Posted by: pmarkrobb | November 14, 2016

the loving defiance of a young girl

One of the thrilling parts of living in the Spirit is the incredibly unexpected places and times you find deep truth illustrated or revealed.  i had one such encounter a couple of weeks ago while taking a walk in my neighborhood to drop a letter in a corner mailbox.

In beginning my walk, i began to pray.  It was the kind of praying which is enjoyed with eyes wide open, sometimes speaking out loud (and honestly, sometimes feeling a bit self-conscious about who can see me out their front window walking along and talking to myself).  i was praying for my son at college and, at the same time, was caught up in the beauty of a clear, crisp Fall day.  Then, all at once, voices penetrated my moment and i took notice of who i supposed to be a grandmother, hands full with bags and papers, walking on the sidewalk of the street i was approaching, her two very young grandchildren following fairly close behind.  The granddaughter was the oldest by at least a year or so, and looked to be just approaching school age.  She was in charge … of that there was no doubt.  Her younger brother’s head was on a swivel, and the pace at which he walked was the meter of a drum beat that was solely his.  i smiled at the sight of the small troop and slowed my own pace to enjoy every step of their little parade.

The grandmother seemed to be weighed down by more than just the bags and papers that filled her arms.  She moved with purpose; something that was only partially echoed by her granddaughter.  With each step towards their front door, the gap lengthened between the two of them and their precious little caboose.  The grandmother reached the door first and struggled to locate her keys, fumbling around a bit as she tried to unlock it.  My own pace quickened as it seemed as though she had lost focus on her young grandson as he lagged behind and meandered perilously close to the street.

Just then, the granddaughter called out to her grandmother.  She was concerned for her little brother and wanted grandma to know.  As grandma’s attention remained fixed on the door, she seemed unaware of the nature of her granddaughter’s warning.  She became mildly irritated and called out for her grandchildren to come quickly.  Her granddaughter froze and began alternating looks in the direction of her grandmother and her brother — back and forth like a spectator at a tennis match.  i could feel the conflict within this little girl.  She wanted to obey her grandmother, but she also seemed to feel responsible for her little brother’s safety.  The grandmother called out again.  The granddaughter turned and began moving in the direction of her brother.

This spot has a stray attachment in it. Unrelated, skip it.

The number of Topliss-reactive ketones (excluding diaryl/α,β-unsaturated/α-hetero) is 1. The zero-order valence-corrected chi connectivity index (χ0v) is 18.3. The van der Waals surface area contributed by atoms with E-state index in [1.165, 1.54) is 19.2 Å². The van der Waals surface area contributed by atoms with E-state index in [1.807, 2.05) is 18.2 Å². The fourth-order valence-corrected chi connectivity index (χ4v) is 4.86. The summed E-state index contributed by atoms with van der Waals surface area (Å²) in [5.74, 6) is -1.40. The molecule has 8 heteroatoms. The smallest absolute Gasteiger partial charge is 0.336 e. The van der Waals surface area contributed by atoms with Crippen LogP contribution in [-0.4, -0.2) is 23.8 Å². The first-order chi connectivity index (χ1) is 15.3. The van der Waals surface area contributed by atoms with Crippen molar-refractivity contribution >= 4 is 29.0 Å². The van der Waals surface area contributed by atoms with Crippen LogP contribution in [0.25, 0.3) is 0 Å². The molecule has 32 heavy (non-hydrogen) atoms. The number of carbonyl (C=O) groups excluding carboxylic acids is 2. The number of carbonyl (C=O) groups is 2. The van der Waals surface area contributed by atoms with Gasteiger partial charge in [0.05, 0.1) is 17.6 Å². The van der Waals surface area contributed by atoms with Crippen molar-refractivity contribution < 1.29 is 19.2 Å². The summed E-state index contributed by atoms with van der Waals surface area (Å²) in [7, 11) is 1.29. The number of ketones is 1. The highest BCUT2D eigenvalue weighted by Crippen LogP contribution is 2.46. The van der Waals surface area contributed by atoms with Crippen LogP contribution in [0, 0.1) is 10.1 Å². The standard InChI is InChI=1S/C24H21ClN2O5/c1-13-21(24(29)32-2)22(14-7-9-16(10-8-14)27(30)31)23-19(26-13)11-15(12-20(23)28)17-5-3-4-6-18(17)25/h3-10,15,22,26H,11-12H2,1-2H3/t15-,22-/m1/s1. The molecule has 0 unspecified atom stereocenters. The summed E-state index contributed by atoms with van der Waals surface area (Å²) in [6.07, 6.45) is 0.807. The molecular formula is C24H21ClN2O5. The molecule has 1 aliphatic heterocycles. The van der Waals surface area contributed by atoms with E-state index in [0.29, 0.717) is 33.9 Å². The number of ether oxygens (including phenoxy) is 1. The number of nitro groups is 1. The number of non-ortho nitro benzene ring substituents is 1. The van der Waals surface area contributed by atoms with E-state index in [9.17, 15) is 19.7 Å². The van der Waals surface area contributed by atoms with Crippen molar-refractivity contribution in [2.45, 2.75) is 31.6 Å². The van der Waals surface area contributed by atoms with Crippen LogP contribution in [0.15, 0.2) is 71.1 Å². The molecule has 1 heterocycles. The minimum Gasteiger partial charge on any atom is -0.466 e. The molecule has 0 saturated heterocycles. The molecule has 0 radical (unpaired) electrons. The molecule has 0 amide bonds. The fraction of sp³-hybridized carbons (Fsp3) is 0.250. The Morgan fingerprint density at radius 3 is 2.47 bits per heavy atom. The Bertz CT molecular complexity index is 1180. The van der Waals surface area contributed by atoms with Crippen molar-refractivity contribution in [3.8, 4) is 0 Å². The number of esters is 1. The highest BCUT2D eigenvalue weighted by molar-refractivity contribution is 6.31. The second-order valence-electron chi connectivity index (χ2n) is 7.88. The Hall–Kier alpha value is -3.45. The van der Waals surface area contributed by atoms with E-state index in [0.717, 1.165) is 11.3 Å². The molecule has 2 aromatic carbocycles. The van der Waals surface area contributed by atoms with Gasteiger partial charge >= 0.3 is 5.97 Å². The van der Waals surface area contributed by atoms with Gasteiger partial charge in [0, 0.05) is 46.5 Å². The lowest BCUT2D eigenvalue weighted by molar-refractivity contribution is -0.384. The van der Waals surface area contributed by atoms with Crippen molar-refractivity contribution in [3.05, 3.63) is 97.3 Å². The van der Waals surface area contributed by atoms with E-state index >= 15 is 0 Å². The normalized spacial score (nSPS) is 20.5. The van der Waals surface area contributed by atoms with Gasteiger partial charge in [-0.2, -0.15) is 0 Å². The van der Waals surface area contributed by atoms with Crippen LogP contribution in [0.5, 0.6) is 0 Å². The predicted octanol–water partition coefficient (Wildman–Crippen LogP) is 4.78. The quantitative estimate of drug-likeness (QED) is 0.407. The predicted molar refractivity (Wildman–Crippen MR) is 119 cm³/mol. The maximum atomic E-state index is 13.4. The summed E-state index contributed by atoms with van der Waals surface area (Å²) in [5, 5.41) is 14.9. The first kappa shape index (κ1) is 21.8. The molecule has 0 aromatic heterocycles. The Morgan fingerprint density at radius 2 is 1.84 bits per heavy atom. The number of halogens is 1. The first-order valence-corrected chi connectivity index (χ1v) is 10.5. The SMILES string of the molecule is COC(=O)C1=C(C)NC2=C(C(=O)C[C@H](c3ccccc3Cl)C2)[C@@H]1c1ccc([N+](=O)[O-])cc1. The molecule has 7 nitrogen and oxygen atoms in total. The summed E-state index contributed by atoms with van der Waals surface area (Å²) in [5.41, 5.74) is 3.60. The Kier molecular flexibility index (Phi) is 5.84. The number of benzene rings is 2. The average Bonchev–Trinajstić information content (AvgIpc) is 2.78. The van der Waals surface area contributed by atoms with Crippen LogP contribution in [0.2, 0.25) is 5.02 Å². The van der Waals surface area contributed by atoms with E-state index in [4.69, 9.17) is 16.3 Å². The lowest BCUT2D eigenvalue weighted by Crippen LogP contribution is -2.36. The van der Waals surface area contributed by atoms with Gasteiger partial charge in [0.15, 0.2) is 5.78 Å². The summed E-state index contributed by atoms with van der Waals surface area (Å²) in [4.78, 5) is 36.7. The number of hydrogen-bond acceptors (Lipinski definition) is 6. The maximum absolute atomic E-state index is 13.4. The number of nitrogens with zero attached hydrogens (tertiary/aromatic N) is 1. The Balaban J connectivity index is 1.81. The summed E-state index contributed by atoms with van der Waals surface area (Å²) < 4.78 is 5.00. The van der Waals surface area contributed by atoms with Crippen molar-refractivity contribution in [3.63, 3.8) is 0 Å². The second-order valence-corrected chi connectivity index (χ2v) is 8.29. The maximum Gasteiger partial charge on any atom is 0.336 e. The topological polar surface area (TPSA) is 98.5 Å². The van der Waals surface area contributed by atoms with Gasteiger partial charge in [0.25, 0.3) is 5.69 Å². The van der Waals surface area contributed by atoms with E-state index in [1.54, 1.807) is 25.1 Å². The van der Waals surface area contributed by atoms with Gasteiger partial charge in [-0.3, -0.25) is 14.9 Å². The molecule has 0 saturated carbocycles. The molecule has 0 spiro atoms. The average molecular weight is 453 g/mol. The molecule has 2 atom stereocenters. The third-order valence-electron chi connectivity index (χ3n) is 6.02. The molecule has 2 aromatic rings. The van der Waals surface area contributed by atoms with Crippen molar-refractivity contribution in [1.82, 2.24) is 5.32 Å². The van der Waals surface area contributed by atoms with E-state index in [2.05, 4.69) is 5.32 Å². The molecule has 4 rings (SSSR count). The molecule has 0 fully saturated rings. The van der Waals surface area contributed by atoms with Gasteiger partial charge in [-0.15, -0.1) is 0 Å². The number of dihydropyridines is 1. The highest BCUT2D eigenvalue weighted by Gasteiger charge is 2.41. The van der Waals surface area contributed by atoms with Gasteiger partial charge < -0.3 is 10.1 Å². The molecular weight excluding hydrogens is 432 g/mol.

When there was no audible response to her call, the grandmother finally turned around.  As her hand still fumbled with the lock on the door, she noticed her grandson a good ways back.  Her volume and pitch increased, and she called out to him to come.  With the precious tone of a very young girl, her granddaughter began negotiating with her grandmother.  She wanted to help and protect and began to walk back towards her brother.  The grandmother insisted she come, and her granddaughter responded, “I’m going to get brother.”  Grandma said no, and insisted she come.  Both their intentions were pure, and they were locked in a stalemate.  Grandma insisted again, and then threatened time out if she didn’t obey.  Her granddaughter didn’t answer and, instead, defied the request and continued in the direction of her brother.  Grandma dropped all that was in her hands and quickly reached her grandson, taking his hand gently, but firmly in hers.  There was never any real threat.  In the small amount of time this all took place, a car never passed by.  i never completely stopped and stared, but i also couldn’t take my eyes off their significant and powerful parade.

i had empathy for the grandmother, and was proud of the big sister.  The grandmother’s hands and heart were full, and her granddaughter thought only of her brother, even at the very real risk of punishment.  i rooted for them both.  i wanted the little boy to be safe, first and foremost, but i was rooting for grandma not to lose her cool.  And i was rooting (a bit more) for the persistence of the little girl in protecting her younger brother.  What an amazing thing to witness someone risk personal consequence in putting someone else above themselves … especially one so young and innocent.

As i watched, and over the remainder of my walk, i increasingly saw Jesus in the loving defiance of the big sister.  A Savior who chose to rescue me rather than meet the expectations of a worldly authority.  i was the little boy, and there was not a power or force of nature in this world that was going to keep Him from pursuing and rescuing me.  The certainty of the suffering that waited for Him as a consequence for His defiance would not deter him.  A cup that caused Him to sweat blood as He prayed.  A cup He prayed to be removed from Him, but that He drank from willingly … for you and for me.

Call me crazy for seeing a sacred illustration in such simple circumstances, but the loving defiance of a little girl inspired me that day.  She showed me Jesus.  She reminded me who my Savior is, and challenged my own choices in circumstances that call for loving defiance.  Are the eyes of your heart and life open to see God and His truth in your everyday?  i do not tell this story to draw attention to myself, but rather to the thrill of living your life in Spirit.  Reject the flesh and live in Spirit.

For to set the mind on the flesh is death,
but to set the mind on the Spirit is life and peace.

Romans 8:6 (ESV)

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Responses

  1. Truly, Jesus is everywhere!


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